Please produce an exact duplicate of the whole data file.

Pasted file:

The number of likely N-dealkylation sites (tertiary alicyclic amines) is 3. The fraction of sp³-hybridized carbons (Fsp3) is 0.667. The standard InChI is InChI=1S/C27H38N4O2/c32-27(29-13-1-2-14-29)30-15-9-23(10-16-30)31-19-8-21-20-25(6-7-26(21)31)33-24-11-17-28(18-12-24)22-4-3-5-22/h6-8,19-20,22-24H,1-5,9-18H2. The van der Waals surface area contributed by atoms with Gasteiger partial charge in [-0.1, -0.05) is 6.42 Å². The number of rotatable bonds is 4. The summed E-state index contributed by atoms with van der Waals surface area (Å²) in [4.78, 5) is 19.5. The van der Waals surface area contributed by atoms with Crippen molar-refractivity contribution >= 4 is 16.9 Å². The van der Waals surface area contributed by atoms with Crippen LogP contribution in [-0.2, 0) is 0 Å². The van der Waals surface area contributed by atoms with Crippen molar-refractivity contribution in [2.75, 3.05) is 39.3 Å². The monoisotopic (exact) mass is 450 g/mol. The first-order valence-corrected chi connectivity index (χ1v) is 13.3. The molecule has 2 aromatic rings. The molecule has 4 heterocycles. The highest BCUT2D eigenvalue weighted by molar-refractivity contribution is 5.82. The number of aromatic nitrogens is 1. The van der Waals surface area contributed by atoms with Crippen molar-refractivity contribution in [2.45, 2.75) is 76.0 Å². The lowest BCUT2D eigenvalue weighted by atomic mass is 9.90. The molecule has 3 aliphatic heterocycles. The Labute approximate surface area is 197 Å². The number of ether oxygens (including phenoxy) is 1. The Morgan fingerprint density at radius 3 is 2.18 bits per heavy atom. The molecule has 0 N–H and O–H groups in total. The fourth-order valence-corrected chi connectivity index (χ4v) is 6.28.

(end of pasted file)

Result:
The number of likely N-dealkylation sites (tertiary alicyclic amines) is 3. The fraction of sp³-hybridized carbons (Fsp3) is 0.667. The standard InChI is InChI=1S/C27H38N4O2/c32-27(29-13-1-2-14-29)30-15-9-23(10-16-30)31-19-8-21-20-25(6-7-26(21)31)33-24-11-17-28(18-12-24)22-4-3-5-22/h6-8,19-20,22-24H,1-5,9-18H2. The van der Waals surface area contributed by atoms with Gasteiger partial charge in [-0.1, -0.05) is 6.42 Å². The number of rotatable bonds is 4. The summed E-state index contributed by atoms with van der Waals surface area (Å²) in [4.78, 5) is 19.5. The van der Waals surface area contributed by atoms with Crippen molar-refractivity contribution >= 4 is 16.9 Å². The van der Waals surface area contributed by atoms with Crippen LogP contribution in [-0.2, 0) is 0 Å². The van der Waals surface area contributed by atoms with Crippen molar-refractivity contribution in [2.75, 3.05) is 39.3 Å². The monoisotopic (exact) mass is 450 g/mol. The first-order valence-corrected chi connectivity index (χ1v) is 13.3. The molecule has 2 aromatic rings. The molecule has 4 heterocycles. The highest BCUT2D eigenvalue weighted by molar-refractivity contribution is 5.82. The number of aromatic nitrogens is 1. The van der Waals surface area contributed by atoms with Crippen molar-refractivity contribution in [2.45, 2.75) is 76.0 Å². The lowest BCUT2D eigenvalue weighted by atomic mass is 9.90. The molecule has 3 aliphatic heterocycles. The Labute approximate surface area is 197 Å². The number of ether oxygens (including phenoxy) is 1. The Morgan fingerprint density at radius 3 is 2.18 bits per heavy atom. The molecule has 0 N–H and O–H groups in total. The fourth-order valence-corrected chi connectivity index (χ4v) is 6.28.